Higher Education Was Already Ripe for Disruption. Then, COVID-19 Happened.

Back in the spring, when COVID-19 was emerging around the world and leading to widespread shutdowns, schools at all levels had to adapt quickly. Classes went online. Students were sent home. Everyone did their best to get comfortable with teaching and learning over video conferencing apps like Zoom.

At first, the hope was that this forced experiment in distance learning-for-all, undertaken at breakneck speed, would be short-lived. Schools in the U.S. finished out their spring semesters online, and celebrated their graduates with virtual commencements. But now, it’s unclear just how short-lived that experiment will be. Many American universities are online only for the fall 2020 semester (at least); others, like CMU, are opting for a hybrid model of in-person and online.

Heinz College professors Pedro Ferreira and Michael D. Smith have spent years examining the impacts of technology on fields such as entertainment and digital media. They believe trends toward digitization and customization in education have sped up, making way for a new normal. After the pandemic, we may never go back to the way things were.

Smith, J. Erik Jonsson Professor of Information Technology and Marketing, suggests that’s not entirely a bad thing.

“There’s this assumption that the best way people learn is by sitting quietly in a class for 80 minutes at a time, and then regurgitating facts every four weeks on exams,” said Smith. “In fact, that’s not how most people learn. I hope that we can take these disruptions — and this need to embrace technology in new ways — as an opportunity to open up education to people who learn differently.”

Students who are shier about participating in class may be less shy in a video call or chat setting, for example. Learning online requires everyone to reimagine what class participation and interaction looks like, which can facilitate different discussions than might have happened in-person.

Ferreira, associate professor of information systems, remarked that many students and faculty were concerned when the pandemic began that online learning would flatten the experience and reduce the interactivity that makes classrooms so dynamic. After a few months, however, many found that they preferred the online format for various reasons.

“In many settings there’s actually more interaction,” said Ferreira. “If a student team is presenting work, usually you would need to interrupt the presentation to ask a question. Now, we’ve seen that audience members can submit questions via chat features and get answers from other team members who aren’t speaking at that moment. And that happens on the fly.”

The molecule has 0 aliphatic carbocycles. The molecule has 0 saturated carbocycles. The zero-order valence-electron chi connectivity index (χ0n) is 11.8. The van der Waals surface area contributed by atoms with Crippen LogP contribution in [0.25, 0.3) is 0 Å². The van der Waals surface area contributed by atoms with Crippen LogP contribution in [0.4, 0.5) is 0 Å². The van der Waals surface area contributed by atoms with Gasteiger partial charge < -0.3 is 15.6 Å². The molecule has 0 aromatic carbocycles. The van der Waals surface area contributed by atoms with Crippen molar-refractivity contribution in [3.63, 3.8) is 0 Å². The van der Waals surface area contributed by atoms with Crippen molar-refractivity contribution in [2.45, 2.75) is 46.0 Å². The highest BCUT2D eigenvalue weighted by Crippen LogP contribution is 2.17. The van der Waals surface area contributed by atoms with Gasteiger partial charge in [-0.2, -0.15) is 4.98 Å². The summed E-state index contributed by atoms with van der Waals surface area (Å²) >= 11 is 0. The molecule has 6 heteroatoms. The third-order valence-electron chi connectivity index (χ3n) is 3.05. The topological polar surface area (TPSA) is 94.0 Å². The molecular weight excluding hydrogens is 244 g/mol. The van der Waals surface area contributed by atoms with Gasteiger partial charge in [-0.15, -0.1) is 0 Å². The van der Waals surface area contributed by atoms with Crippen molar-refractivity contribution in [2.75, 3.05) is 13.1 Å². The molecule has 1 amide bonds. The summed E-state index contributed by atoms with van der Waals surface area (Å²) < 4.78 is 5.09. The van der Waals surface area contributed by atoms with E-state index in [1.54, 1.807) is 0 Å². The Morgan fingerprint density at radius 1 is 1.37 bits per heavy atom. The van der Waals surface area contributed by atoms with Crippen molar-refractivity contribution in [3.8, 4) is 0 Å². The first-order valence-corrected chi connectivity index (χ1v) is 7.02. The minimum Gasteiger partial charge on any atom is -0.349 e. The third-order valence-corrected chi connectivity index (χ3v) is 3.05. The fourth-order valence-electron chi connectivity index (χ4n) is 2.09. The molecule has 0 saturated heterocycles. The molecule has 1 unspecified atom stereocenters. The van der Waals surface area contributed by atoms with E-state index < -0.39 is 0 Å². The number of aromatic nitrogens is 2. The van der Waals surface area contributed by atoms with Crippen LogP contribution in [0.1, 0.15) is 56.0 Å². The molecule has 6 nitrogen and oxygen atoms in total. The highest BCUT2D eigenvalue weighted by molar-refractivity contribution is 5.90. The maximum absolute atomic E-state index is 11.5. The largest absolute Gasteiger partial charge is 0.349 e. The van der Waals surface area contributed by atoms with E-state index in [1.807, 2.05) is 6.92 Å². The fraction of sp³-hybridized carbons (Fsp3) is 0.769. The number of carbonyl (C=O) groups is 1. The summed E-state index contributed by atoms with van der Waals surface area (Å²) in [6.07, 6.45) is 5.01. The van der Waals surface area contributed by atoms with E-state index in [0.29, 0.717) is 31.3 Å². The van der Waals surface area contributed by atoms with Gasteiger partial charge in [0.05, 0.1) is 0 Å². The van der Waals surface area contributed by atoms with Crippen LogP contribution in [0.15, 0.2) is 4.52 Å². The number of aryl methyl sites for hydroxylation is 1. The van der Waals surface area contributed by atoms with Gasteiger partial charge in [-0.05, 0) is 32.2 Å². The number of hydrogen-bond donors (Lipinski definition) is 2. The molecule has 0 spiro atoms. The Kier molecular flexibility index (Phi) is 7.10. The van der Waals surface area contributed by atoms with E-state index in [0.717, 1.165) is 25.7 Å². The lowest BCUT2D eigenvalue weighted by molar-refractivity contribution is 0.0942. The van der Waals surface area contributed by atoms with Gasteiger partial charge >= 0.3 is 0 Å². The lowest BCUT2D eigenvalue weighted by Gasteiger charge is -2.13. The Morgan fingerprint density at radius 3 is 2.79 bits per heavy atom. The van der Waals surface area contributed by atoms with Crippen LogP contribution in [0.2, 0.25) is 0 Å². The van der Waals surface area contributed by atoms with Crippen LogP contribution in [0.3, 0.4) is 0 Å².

Ferreira pointed out that the role of teaching assistants has evolved similarly in many classrooms, with TAs tasked with monitoring chat threads during class, answering questions submitted by students and providing real-time feedback to the instructor if something needs to be clarified. He mentions that many educators are opting for blended courses that pair asynchronous lectures that students can watch and re-watch on-demand with synchronous discussion and problem-solving sessions that maximize interaction and dialogue by bringing the whole class together online at one time.

The flexibility of that kind of format works very well for some — but attention still needs to be paid to students who may struggle with the online setting or feel isolated.

“Flexibility does not necessarily equate to better performance,” said Ferreira, indicating that without the structure of the classroom, greater pressure is placed on students’ ability to optimize and manage their time, which could advantage some students over others.


As more and more educational content is pushed online from professors and universities alike, Ferreira and Smith believe we are headed toward a world where academics mix and match course content to create knowledge on-demand and allow students to design their own curriculum. For some, that may sound ideal, but students will need help choosing the content that will best suit their goals and build their competencies the way they intend.

“In a world where we have an explosion of content, which courses are the right courses to take? Students will need guidance for that,” said Ferreira.